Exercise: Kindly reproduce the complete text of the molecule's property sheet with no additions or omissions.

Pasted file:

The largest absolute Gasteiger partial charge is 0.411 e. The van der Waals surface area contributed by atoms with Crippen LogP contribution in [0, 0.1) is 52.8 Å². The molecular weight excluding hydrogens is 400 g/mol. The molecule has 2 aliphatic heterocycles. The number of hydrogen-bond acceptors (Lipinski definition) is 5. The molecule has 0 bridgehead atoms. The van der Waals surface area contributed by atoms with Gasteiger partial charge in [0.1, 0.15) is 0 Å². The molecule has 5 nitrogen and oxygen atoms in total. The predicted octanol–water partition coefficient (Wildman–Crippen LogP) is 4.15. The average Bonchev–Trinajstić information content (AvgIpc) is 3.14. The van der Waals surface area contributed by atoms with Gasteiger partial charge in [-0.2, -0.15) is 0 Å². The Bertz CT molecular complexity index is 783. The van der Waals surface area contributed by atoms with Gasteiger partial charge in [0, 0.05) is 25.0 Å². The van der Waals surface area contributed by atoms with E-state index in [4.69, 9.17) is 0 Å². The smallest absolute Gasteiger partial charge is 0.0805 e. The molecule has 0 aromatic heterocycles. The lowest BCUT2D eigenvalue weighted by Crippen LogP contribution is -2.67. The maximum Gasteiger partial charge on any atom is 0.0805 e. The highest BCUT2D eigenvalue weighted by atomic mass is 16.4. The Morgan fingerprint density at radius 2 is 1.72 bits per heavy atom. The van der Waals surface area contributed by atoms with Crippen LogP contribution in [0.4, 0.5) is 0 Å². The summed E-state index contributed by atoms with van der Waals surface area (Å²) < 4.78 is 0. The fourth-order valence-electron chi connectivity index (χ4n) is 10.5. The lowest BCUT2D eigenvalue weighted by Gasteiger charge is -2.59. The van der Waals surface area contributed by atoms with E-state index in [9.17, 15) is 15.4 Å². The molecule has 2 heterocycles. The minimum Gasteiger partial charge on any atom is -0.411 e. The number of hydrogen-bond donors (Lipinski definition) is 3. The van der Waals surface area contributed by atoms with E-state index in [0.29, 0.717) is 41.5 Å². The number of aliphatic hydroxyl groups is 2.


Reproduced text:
The largest absolute Gasteiger partial charge is 0.411 e. The van der Waals surface area contributed by atoms with Crippen LogP contribution in [0, 0.1) is 52.8 Å². The molecular weight excluding hydrogens is 400 g/mol. The molecule has 2 aliphatic heterocycles. The number of hydrogen-bond acceptors (Lipinski definition) is 5. The molecule has 0 bridgehead atoms. The van der Waals surface area contributed by atoms with Gasteiger partial charge in [0.1, 0.15) is 0 Å². The molecule has 5 nitrogen and oxygen atoms in total. The predicted octanol–water partition coefficient (Wildman–Crippen LogP) is 4.15. The average Bonchev–Trinajstić information content (AvgIpc) is 3.14. The van der Waals surface area contributed by atoms with Gasteiger partial charge in [-0.2, -0.15) is 0 Å². The Bertz CT molecular complexity index is 783. The van der Waals surface area contributed by atoms with Gasteiger partial charge in [0, 0.05) is 25.0 Å². The van der Waals surface area contributed by atoms with E-state index in [4.69, 9.17) is 0 Å². The smallest absolute Gasteiger partial charge is 0.0805 e. The molecule has 0 aromatic heterocycles. The lowest BCUT2D eigenvalue weighted by Crippen LogP contribution is -2.67. The maximum Gasteiger partial charge on any atom is 0.0805 e. The highest BCUT2D eigenvalue weighted by atomic mass is 16.4. The Morgan fingerprint density at radius 2 is 1.72 bits per heavy atom. The van der Waals surface area contributed by atoms with Crippen LogP contribution in [0.4, 0.5) is 0 Å². The summed E-state index contributed by atoms with van der Waals surface area (Å²) < 4.78 is 0. The fourth-order valence-electron chi connectivity index (χ4n) is 10.5. The lowest BCUT2D eigenvalue weighted by Gasteiger charge is -2.59. The van der Waals surface area contributed by atoms with E-state index in [9.17, 15) is 15.4 Å². The molecule has 2 heterocycles. The minimum Gasteiger partial charge on any atom is -0.411 e. The number of hydrogen-bond donors (Lipinski definition) is 3. The van der Waals surface area contributed by atoms with E-state index in [0.29, 0.717) is 41.5 Å². The number of aliphatic hydroxyl groups is 2.